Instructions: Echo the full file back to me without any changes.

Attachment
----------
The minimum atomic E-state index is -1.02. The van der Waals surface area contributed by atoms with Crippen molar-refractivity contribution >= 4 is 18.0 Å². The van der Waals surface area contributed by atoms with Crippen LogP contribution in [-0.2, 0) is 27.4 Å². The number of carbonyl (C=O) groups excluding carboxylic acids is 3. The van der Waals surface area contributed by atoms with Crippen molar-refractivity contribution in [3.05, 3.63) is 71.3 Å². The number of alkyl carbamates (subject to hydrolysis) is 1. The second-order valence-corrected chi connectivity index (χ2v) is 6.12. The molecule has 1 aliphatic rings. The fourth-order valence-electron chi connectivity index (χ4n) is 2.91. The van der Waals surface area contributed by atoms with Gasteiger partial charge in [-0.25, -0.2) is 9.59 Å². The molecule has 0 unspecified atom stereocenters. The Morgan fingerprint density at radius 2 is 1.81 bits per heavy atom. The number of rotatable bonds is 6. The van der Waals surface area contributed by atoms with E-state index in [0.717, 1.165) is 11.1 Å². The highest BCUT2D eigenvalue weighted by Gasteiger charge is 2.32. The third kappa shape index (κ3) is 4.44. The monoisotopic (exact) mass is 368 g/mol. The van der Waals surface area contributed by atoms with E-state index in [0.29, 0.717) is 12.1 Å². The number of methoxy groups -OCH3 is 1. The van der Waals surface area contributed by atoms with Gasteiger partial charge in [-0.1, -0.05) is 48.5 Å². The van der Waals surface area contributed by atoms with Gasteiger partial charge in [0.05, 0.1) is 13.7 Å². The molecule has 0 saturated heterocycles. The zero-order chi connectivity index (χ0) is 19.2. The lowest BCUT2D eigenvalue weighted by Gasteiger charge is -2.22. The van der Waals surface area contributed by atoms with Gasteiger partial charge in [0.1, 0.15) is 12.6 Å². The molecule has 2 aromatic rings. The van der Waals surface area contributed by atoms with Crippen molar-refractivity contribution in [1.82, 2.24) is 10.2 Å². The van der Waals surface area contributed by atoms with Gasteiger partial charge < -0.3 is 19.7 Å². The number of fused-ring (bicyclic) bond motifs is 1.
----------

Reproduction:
The minimum atomic E-state index is -1.02. The van der Waals surface area contributed by atoms with Crippen molar-refractivity contribution >= 4 is 18.0 Å². The van der Waals surface area contributed by atoms with Crippen LogP contribution in [-0.2, 0) is 27.4 Å². The number of carbonyl (C=O) groups excluding carboxylic acids is 3. The van der Waals surface area contributed by atoms with Crippen molar-refractivity contribution in [3.05, 3.63) is 71.3 Å². The number of alkyl carbamates (subject to hydrolysis) is 1. The second-order valence-corrected chi connectivity index (χ2v) is 6.12. The molecule has 1 aliphatic rings. The fourth-order valence-electron chi connectivity index (χ4n) is 2.91. The van der Waals surface area contributed by atoms with Gasteiger partial charge in [-0.25, -0.2) is 9.59 Å². The molecule has 0 unspecified atom stereocenters. The Morgan fingerprint density at radius 2 is 1.81 bits per heavy atom. The number of rotatable bonds is 6. The van der Waals surface area contributed by atoms with E-state index in [0.717, 1.165) is 11.1 Å². The highest BCUT2D eigenvalue weighted by Gasteiger charge is 2.32. The third kappa shape index (κ3) is 4.44. The monoisotopic (exact) mass is 368 g/mol. The van der Waals surface area contributed by atoms with E-state index in [0.29, 0.717) is 12.1 Å². The number of methoxy groups -OCH3 is 1. The van der Waals surface area contributed by atoms with Gasteiger partial charge in [-0.1, -0.05) is 48.5 Å². The van der Waals surface area contributed by atoms with Gasteiger partial charge in [0.05, 0.1) is 13.7 Å². The molecule has 0 saturated heterocycles. The zero-order chi connectivity index (χ0) is 19.2. The lowest BCUT2D eigenvalue weighted by Gasteiger charge is -2.22. The van der Waals surface area contributed by atoms with Gasteiger partial charge in [0.1, 0.15) is 12.6 Å². The molecule has 2 aromatic rings. The van der Waals surface area contributed by atoms with Crippen molar-refractivity contribution in [1.82, 2.24) is 10.2 Å². The van der Waals surface area contributed by atoms with Gasteiger partial charge < -0.3 is 19.7 Å². The number of fused-ring (bicyclic) bond motifs is 1.